Like, *really* meta.

Okay, so picture there’s a problem you don’t know the answer to. Let’s talk about this problem. Meta level-1.

So, it’s a problem that’s really tough to figure out because there’s a lot of abstract, moving parts. The kind where experience with the sort of problem would help a lot, but any simplified example that attempts to approximate it becomes hopelessly contrived and abstract, while any real instance of the problem is complex for its own reasons. Maybe you haven’t ever had one of these problems, but I assure you that they exist. Essentially, they’re problems where complexity is an integral part of the problem.

Now, let’s talk about what happens when you discuss those sort of problems. Meta level-2. The most common case where these problems arise is in bad solutions. When you don’t properly frame the response to a real problem, you might work yourself into a corner where a very complex, convoluted answer is the only way out. In this case, the real solution isn’t to solve the momentary problem — it’s to think about the root problem differently. People who have run into these sorts of problems (which I’ll call Complex Problems) are likely to give you that advice: If you run into a Complex Problem, re-examine the foundation of what led you there and look for ways out.

If you didn’t notice, we just started talking about people talking about the kind of problem we’re discussing. Meta level-3. We have to go deeper.

Something cool happens when you realize that the advice to reframe your solution to simplify it is, while good advice, not always correct. People often give stock, cargo-cultish advice when they recognize the broad class of a problem, without examining its specifics. Even if most problems fall to the advice, not all necessarily will. Now we’re talking about the way that people talk about the kind of problem we’re discussing. Meta level-4.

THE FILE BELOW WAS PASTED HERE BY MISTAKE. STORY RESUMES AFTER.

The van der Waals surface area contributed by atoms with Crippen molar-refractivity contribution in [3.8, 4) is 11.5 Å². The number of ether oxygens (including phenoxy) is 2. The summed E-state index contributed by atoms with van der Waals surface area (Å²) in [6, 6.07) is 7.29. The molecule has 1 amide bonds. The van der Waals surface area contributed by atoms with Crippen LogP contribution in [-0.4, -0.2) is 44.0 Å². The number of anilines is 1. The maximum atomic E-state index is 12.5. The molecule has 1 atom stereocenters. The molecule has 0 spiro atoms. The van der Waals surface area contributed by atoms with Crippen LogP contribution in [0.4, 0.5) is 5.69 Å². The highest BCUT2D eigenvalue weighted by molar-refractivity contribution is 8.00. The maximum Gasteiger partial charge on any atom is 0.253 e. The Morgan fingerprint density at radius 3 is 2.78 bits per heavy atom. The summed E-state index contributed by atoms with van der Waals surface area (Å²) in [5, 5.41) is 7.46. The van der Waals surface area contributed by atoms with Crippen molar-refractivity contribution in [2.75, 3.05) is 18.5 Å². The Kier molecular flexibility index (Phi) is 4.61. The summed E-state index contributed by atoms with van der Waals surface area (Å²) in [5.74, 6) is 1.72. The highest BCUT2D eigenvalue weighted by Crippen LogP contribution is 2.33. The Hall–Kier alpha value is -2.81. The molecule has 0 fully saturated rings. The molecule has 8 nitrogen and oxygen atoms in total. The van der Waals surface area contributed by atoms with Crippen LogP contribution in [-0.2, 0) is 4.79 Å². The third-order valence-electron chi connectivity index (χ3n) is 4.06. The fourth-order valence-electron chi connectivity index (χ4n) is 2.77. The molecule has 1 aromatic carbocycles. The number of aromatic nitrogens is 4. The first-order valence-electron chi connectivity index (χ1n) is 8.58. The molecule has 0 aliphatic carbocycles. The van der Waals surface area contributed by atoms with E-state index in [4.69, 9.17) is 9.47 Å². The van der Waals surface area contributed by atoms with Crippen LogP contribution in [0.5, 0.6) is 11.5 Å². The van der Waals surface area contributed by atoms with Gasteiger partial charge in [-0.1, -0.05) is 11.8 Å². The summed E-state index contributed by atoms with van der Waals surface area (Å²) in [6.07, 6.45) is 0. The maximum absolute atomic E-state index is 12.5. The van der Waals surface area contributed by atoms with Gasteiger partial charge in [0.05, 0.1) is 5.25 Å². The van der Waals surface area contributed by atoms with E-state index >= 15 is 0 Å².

Taking it to the extreme, let’s wonder about the class of problems for which that is true, and whether there are classes of problems where it’s not. Where the cargo-cult result is always correct. It’s possible that for some sorts of problems, the standard advice is guaranteed not to fail. Now we’ve hit meta level 5: talking about the type of problems that elicit specific ways for people to talk about the kind of problem we’re discussing.

Well, kind of. Meta level-5 kind of got lost there: we’re really just talking about types of problems that people talk about in certain ways. That’s only like 3 levels of metadiscussion.

But now we’re talking about the metadiscussion itself — that’s level 5. In a fashion, you could say that we reached level 6 in talking about talking about the metadiscussion, but can we really go along like that? That would amount to a quick infinity: you can always get a level deeper by talking about talking about etc… which, while maybe true, feels cheap. Let’s say you can’t do that in a pragmatic sense of metadiscussion.

But discussing the validity of the meta-ness of the metadiscussion seems pragmatic enough to count. So is that level 7? I’ve lost count.

Anyway, those were my thoughts while I walked to the washroom and back.